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Layers of the OSI (Open System Interface) Model
Defining the Seven Layers of the OSI Model
Application Layer - Layer 7
Presentation Layer - Layer 6
Session Layer - Layer 5
Transport Layer - Layer 4
Network Layer - Layer 3
Data Link Layer - Layer 2
Physical Layer - Layer 1
 
Diagram of the OSI Model - Transport Layer
The Transport Layer
The basic function of the transport layer, is to accept data from the session layer, split it up into smaller units if need be, pass these to the network layer, and ensure that the pieces all arrive correctly at the other end. Furthermore, all this must be done efficiently, and in a way that isolates the session layer from the inevitable changes in the hardware technology.

Under normal conditions, the transport layer creates a distinct network connection for each transport connection required by the session layer. If the transport connection requires a high throughput, however, the transport layer might create multiple network connections, dividing the data among the network connections to improve throughput. On the other hand, if creating or maintaining a network connection is expensive, the transport layer might multiplex several transport connections onto the same network connection to reduce the cost. In all cases, the transport layer is required to make the multiplexing transparent to the session layer.

The transport layer also determines what type of service to provide to the session layer, and ultimately, the users of the network. The most popular type of transport connection is an error-free point-to-point channel that delivers messages in the order in which they were sent. However, other possible kinds of transport, service and transport isolated messages with no guarantee about the order of delivery, and broadcasting of messages to multiple destinations. The type of service is determined when the connection is established.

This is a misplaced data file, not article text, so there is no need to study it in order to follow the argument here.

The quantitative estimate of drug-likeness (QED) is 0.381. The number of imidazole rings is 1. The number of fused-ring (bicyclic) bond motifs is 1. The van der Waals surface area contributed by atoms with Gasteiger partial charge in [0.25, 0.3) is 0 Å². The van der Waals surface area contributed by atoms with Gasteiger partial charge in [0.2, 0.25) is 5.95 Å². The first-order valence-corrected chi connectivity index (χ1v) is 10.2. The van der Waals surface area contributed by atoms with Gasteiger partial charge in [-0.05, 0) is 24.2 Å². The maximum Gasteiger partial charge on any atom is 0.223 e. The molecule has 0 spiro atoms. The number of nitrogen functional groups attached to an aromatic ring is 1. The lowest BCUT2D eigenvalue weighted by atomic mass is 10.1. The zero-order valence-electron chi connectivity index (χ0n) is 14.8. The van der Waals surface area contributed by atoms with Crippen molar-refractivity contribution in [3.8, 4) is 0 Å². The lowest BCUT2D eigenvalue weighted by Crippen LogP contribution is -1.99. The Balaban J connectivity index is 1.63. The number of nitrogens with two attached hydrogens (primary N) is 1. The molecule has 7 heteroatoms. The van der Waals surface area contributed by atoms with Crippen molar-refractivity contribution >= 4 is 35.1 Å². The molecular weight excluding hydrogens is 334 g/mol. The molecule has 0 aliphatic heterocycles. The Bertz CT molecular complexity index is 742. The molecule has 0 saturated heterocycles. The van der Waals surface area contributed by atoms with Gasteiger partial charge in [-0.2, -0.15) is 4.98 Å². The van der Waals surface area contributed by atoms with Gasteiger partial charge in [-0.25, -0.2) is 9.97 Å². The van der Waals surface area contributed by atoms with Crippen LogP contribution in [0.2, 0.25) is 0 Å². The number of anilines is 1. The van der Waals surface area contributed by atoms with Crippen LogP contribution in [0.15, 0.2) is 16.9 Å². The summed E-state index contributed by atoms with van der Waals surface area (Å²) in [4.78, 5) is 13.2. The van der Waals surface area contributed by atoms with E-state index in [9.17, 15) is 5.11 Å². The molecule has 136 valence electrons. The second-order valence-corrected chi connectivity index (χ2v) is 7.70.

The transport layer is a true source-to-destination or end-to-end layer. In other words, a program on the source machine carries on a conversation with a similar program on the destination machine, using the message headers and control messages.

Many hosts are multi-programmed, which implies that multiple connections will be entering and leaving each host. There needs to be some way to tell which message belongs to which connection. The transport header is one place this information could be put.

In addition to multiplexing several message streams onto one channel, the transport layer musk take care of establishing and deleting connections across the network. This requires some kind of naming mechanism, so that process on one machine has a way of describing with whom it wishes to converse. There must also be a mechanism to regulate the flow of information, so that a fast host cannot overrun a slow one. Flow control between hosts is distinct from flow control between switches, although similar principles apply to both.

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